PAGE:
I vote for this as the new motto for the Rust front-page: Let's reword front page claims


I think that finding a way of having Programming-Language-guaranteed constant-time and memory-zeroing code, although an interesting an important task, is mostly a big PL-research and implementation task.

The “application” security concerns in Rust (i.e., making sure Cargo is secured, finding out good coding practices and secure libraries for Rust code, managing vulnerability disclosure, etc.) feel less “researchy” and more “supervisory”, and should probably be done in parallel (I think that there is a fairly small amount of overlap between the people who are interested in working on both tasks).


Forgive me if I missed an earlier post on this topic, but I don’t see anything in this thread regarding implementing or leveraging platform mitigations. A user on the user forums was interested in this topic recently. A cursory glance at the Rust documentation revealed no information about what (if any) kinds of mitigation are available to Rust programmers. I’d love to see the security working group take point on this and implement and document what mitigations are available on which platforms. For examples: ASLR, stack canaries, safe stack, control flow integrity, DEP, W^X, etc.


I think that an RFC issue such as is a more permanent place to talk about the details of secret handling than this thread.


Yes, because, the day a major security break happens at a company due to a failure in the security proofs and not because of the failure in applying said proofs is the day I’ll eat my hat.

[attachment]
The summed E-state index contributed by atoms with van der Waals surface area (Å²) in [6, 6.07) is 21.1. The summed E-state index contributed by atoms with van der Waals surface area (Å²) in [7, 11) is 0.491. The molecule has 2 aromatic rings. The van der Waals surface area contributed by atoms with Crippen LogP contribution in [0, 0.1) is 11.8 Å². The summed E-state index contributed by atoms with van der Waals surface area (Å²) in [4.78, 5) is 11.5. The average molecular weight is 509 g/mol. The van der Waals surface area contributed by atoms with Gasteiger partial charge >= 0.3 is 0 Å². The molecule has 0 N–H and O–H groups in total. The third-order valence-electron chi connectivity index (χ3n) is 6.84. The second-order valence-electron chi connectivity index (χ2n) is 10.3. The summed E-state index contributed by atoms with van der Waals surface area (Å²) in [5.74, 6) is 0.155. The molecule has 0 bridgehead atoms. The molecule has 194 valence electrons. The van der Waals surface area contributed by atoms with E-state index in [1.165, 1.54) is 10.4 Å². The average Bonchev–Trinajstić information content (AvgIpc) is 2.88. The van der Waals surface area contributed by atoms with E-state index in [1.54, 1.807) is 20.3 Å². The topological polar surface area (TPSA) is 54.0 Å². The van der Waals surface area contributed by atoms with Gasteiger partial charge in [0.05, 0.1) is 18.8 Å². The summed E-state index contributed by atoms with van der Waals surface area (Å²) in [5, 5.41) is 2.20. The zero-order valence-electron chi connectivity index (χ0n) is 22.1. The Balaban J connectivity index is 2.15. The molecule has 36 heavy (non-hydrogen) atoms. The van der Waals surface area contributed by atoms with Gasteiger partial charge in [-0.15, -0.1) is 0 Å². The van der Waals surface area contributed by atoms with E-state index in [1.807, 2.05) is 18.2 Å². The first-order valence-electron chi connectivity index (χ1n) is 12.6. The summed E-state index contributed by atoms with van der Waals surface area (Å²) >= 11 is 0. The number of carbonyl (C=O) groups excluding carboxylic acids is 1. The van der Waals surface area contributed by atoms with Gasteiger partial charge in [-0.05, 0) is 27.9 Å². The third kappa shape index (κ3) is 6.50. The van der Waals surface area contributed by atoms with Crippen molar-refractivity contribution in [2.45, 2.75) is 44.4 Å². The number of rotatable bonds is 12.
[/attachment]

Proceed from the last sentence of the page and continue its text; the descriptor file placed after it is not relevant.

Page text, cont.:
So, by all means, continue with the cool researchy stuff, just be aware that (I’m being very generous here) less than 2% of exploits will target those stuff. The other 98%+ will target faulty implementations and faulty humans using said implementations.

Computer security at the application level can be separated into levels:

(Very High) Safe from all attacks regardless of resources for the next 80 years.

(High) safe from most government attacks

(Medium) safe from experienced hackers working mostly alone

(low) safe from script kiddies.

Research targets making coding secure to above Very High level. Security consultants in the field work on Medium and High levels mitigations. To put it in an analogy:

Here we see the completed part of the bucket representing the brilliant work researchers do to provide a solid and secure framework. The unfinished part of the bucket represents that fact that between the lecture halls and the field, 90% of the research work is nerfed/forgotten/misapplied. The security consultant is paid to explain to the software devs that the tools they are using to program (tools are represented by the bucket), will not hold water without a dedicated effort to address the security for each and every application individually.

That brings us to Rust Security WG. We cannot leave whatever the researchers do rotting in the academic journals or applied to 1% of applications. The research work needs to be built into the ecosystem to become invisible the way that bricks are invisible in a building - you know they are doing their job by the fact that nobody notices them.